Silly people say hydroelectric isn’t renewable and we’ll find
the power somewhere. Isn’t better to develop the new
infrastructure prior to decommissioning that which you have?
If you are worried about the salmon, visit the Iron Gate
Hatchery when they are spawning and witness the power of nature.
That will soothe the fevered brow and you will know the salmon
would transit the developments with the addition of the
In his book, “50 Years On The Klamath,” John C. Boyle wrote:
“Those interested in retaining and developing Klamath’s greatest
natural resource, ‘water,’ should not be complacent. Who knows
when somebody with plenty of money and plenty of votes may
appropriate part of it and put it to beneficial use outside the
basin of it’s origin. It is still the envy of much of the arid
This has happened: At any given time California diverts 50% to
80% of the Trinity River, which joins the Klamath at Weitchpec,
to the Sacramento River for use beneficial to that state.
Arguably this is responsible for most of the environmental woes
in the Lower Klamath River.
Removal of these developments will serve as a precedent for
removal of the dams on the Snake and Columbia rivers, as well as
all the irrigation diversions in the basin.
Then we will find out what life was like around here in the
Mr. Ehlers a medal for covering
a complex subject so succinctly.
You really painted a great
picture of how the dams provide
benefit and what will be lost if
they are removed. It will be a
monument to the insanity of
indulging environmental pipe
dreams and a runaway federal
bureacracy that simply declares
scientific outcomes. After all,
we don't want to use facts and
common sense to avoid a
monumental disaster when we can
simply claim a future that is
not possible. More water and
more fish will never be at the
end of the dam removal rainbow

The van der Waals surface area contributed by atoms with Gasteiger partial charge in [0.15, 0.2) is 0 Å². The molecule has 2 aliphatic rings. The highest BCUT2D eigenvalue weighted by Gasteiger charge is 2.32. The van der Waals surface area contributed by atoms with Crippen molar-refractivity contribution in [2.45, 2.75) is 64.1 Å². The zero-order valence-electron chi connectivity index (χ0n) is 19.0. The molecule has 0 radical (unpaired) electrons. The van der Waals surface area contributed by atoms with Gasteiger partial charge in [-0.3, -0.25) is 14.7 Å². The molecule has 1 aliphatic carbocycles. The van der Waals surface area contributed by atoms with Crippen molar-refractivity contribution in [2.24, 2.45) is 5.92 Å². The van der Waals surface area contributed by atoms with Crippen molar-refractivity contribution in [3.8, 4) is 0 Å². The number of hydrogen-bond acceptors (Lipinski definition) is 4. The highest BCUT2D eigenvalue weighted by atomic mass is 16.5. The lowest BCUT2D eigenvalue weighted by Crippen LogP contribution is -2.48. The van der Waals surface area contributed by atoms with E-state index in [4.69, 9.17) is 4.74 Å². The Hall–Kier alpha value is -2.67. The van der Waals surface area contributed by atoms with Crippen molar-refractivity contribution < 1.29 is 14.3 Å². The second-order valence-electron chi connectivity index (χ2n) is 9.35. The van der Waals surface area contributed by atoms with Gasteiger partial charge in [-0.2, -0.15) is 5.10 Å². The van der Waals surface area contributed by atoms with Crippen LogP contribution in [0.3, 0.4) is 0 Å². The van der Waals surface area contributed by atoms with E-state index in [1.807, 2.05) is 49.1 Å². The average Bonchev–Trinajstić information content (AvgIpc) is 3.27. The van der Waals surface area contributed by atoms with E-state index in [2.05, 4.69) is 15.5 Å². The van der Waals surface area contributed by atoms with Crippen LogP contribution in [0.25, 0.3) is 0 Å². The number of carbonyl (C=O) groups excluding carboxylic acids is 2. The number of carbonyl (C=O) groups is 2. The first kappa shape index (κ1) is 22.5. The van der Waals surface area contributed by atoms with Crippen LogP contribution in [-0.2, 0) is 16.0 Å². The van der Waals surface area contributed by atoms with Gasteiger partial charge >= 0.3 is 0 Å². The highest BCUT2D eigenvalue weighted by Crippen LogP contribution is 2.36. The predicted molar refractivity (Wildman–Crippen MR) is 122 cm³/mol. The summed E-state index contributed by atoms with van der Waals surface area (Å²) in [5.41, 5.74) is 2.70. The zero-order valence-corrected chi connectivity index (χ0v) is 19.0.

no matter how many cookies the
KRRC dummies serve at their dog
and pony shows. They'll
disappear faster than any shell
corporation in the history of
scams when the whole thing goes
sideways. I also doubt the
taxpayers of CA and OR will
shoulder the new superfund site
alone in the long run. Thanks
again, Charles, for being a
As a Copco
Lake resident this is the very
first article that has shown any
credible science, research and
is totally refreshing to read.
Oh my gosh, THANK YOU!!!! These
reservoirs are our life line.
They provide our fire
suppression and support a
thriving ecology that is so
beneficial to so many species,
including the endangered sucker
fish which reside in this lake
as well as thousands of other
species. Today there are
warnings about using too much
electricity because of the heat
and engineered drought. This is
not climate change. This is the
geoengineering. Look it up. The
same power companies are all
invested in weather
modification. How else do you
get one half of the country
completely droughted out and the
other half is being flooded. By
steering the atmospheric rivers
of the sky and blaming it on
climate change. Thank you for
this delightful article. I will
be sharing it!